Is Stem the new Pink?
28th January 2019
As industries such as engineering, tech and pharmaceuticals struggle to find talent, one way to help bridge that gap in the future is by making STEM appealing to young girls in the present.
Steminism, a movement to increase the presence of women in science, technology, engineering and mathematics, has emerged alongside the recent resurgence of feminist activism, aiming to challenge career stereotypes.
Words: Ruth Doris
Fashion and toy brands can play a leading role in opening up the minds of young girls to career possibilities and confronting girly standards of pink frills and princesses. One example is Irish company Arklu’s range of Lottie Dolls which includes a “Stargazer” doll.
Clodagh Connell, the founder of Hello Bezlo which offers STEM-inspired clothing for girls, says: “Too often, girls grew up believing that STEM subjects are just for boys.
“If girls aren’t encouraged from a young age to play with robots, building blocks, or toolkits, it’s hard for them to envision themselves as possible scientists, coders, or engineers.”
So how can young minds conceive of a path towards a career in STEM? Clodagh says positive role models are crucial. Hello Bezlo’s website features female STEM role models from all over the world. “We want to help young girls realise that anything is possible for them. She cites Sally Ride, the first American woman in space: “You can’t be what you can’t see”.
Norah Patten, aeronautical engineer and astronaut candidate, is inspiring young girls across Ireland to follow their STEM-related dreams. Norah, who previously told WMB that the days of pink Lego are over, recently founded Ignition, an engineering outreach programme for primary school students.
Role models on the screen have an impact too. Dr Alice D’Arcy of STEAM Education was a fan of the X-Files growing up. Commenting on the “Scully effect” – where girls who watched the sci-fi television series were more likely to follow STEM careers – she says she was inspired by the show’s protagonist, Dana Scully, a medical doctor and FBI agent.
However, Alice, who was a finalist in the 2017 WMB Social Entrepreneur Award, is sceptical about the value of “celebrity role models”. The scientists and engineers who co-teach our primary schools programmes credit their parents, teachers, and experiences or hobbies for inspiring them, she adds.
Despite progress in this area, outdated perceptions persist. According to a 2015 Accenture survey of girls and young women, 30% said STEM subjects were better suited to boys’ abilities and interests.
CAO statistics from 2017 show that, apart from biology, where girls outshine boys, female students are still reluctant to take up science subjects and maths. The numbers of girls sitting higher level physics was 1,743 girls – well below the over 4,500 boys. But the figures are improving: there was a 9% rise in the numbers of girls taking honours chemistry in 2017.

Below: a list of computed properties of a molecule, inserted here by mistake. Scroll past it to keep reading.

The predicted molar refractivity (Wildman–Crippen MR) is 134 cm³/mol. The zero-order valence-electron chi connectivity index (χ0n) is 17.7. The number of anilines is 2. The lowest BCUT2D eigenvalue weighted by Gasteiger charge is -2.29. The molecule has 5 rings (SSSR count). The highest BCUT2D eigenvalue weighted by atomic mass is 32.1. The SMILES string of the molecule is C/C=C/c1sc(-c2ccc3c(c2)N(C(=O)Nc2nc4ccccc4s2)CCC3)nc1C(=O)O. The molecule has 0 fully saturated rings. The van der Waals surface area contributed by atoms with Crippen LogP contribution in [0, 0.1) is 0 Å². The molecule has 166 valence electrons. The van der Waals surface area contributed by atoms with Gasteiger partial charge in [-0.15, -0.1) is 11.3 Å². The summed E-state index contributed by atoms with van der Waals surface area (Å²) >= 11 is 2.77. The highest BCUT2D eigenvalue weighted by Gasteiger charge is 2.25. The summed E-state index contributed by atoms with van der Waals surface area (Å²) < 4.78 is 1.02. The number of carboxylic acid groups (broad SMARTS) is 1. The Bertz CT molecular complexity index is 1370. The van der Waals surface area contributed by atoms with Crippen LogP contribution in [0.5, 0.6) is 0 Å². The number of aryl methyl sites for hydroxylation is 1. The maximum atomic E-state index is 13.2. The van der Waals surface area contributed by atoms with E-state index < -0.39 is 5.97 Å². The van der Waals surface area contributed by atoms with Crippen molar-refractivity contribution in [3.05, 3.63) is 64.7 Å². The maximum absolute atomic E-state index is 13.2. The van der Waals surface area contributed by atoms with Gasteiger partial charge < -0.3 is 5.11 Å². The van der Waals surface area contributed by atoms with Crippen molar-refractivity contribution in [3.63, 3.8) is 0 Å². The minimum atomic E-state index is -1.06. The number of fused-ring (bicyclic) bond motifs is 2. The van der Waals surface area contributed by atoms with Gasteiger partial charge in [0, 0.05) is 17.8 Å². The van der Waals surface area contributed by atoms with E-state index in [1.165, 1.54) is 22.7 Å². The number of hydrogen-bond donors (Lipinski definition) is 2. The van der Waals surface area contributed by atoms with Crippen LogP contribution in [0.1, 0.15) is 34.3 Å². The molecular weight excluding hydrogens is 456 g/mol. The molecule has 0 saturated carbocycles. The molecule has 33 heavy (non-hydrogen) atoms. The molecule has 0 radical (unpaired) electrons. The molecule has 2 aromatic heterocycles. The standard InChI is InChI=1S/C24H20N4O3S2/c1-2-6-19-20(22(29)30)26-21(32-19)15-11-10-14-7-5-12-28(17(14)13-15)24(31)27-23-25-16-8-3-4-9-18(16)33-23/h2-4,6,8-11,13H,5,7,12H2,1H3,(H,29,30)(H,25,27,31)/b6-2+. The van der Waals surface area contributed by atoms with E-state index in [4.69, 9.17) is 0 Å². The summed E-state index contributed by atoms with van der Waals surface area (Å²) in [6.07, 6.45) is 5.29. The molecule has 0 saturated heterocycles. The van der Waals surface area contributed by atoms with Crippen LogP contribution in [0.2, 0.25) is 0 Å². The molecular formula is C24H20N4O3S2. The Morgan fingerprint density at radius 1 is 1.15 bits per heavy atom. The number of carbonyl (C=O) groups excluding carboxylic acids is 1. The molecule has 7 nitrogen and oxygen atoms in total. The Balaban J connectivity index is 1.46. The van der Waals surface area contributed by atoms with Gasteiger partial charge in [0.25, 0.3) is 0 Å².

Lack of awareness of the potential opportunities in these fields is a key issue. Another study in 2018 of STEM undergraduates at the University of Limerick found that almost one third were unaware of the types of jobs they could apply for. Young women were the least aware: of the 29% of respondents, 67% of these were female.
The Accenture research indicates that parents and teachers have the greatest influence on female students’ choices of subjects and career aspirations. But parents are often unaware of the opportunities and diversity of roles available in STEM fields.
Much of Hello Bezlo website content is aimed at parents. “We see young girls respond much better when they know their parents are fully supportive and understanding of their passion for STEM.”
STEAM Education run ten-week programmes where “real life” STEM professionals work with primary school teachers and children to “provide a window into the world of what STEM companies do on a daily basis. These emphasise the collaborative and cooperative nature of diverse skill sets – it’s not all about being “brainy” or “sciency”.”
Starting early is key: Clodagh Connell says that “early introduction to STEM has been proven to help kids become creative thinkers and problem solvers.” Alice D’Arcy says research indicates that engaging kids before the age of 11 and 12 is “critical to getting them into STEM subjects and keeping them interested in secondary school and beyond.”
Stem initiatives like I WISH and CoderDojo are fantastic at opening up young people’s perception and understanding of STEM career options, according to Jennifer Navan, Associate Director of Science, Engineering, & Construction Division at recruitment agency CPL. “Giving some practical exposure, in a fun setting, at a young age is a great way to shape people’s frame of reference and break away from some of the stereotypical ideas of what STEM careers look like.”
Cpl has worked with Smart Futures – a Science Foundation Ireland initiative which provides Stem career resources to students, teachers, guidance counsellors and parents – to promote STEM careers to the next generation. The benefits for companies in industries such as tech and pharmaceuticals are clear. Jennifer Navan says STEM initiatives help to fill the talent gap providing “highly educated and enthusiastic young people” for roles in these fields.